The presumed killer of John F. Kennedy died in Texas, but his gravestone didn't rest in peace.
An interview with Peter Savodnik, author of "The Interloper: Lee Harvey Oswald Inside the Soviet Union."
For fifty years, journalist Hugh Aynesworth has been one of the foremost authorities on the Kennedy assassination for one simple reason: he saw it all.
This week, Irving and Dallas took different approaches to residences formerly occupied by JFK's assassin.
The Oak Cliff apartment fixtures that witnessed the 1962-1963 fights between the assassin and his wife are on sale.
On November 22, 1963, I was working as a reporter for the Fort Worth Star-Telegram when I answered the phone—and got a close encounter with history.
ALL OUR LIVES—our beliefs, our government, our history—changed that day [“The Assassination at 35,” November 1998]. I was thirteen when President Kennedy was killed, and I have always believed it was a conspiracy. After this issue, I don’t. Sis Hoskins Cedar Creek A PRISTINE PRIMER. Remarkable writing,…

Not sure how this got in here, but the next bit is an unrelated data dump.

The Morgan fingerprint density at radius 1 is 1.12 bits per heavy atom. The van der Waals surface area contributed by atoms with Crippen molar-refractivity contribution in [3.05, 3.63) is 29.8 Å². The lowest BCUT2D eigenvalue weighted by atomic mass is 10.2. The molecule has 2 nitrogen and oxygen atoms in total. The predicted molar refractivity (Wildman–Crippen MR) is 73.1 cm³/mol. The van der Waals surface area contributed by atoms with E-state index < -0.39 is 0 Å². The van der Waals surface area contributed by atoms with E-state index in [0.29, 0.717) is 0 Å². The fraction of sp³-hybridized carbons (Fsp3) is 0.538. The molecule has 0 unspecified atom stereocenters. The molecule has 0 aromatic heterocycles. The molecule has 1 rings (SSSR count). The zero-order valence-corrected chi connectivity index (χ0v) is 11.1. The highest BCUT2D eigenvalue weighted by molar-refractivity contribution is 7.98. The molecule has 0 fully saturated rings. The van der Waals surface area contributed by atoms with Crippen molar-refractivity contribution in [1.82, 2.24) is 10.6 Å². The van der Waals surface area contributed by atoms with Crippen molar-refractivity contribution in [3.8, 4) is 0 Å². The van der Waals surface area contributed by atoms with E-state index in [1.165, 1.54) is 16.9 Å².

It’s the most intriguing theory of all: two men with the same identity, one a patsy and the other a murderer who got off scot-free.
Rachel Oswald did not kill John F. Kennedy, but for more than three decades she has struggled to make peace with the darkest day in Texas history.
Clues left behind by a former Dallas cop convinced his son that he killed President Kennedy—but that’s just the beginning of the mystery.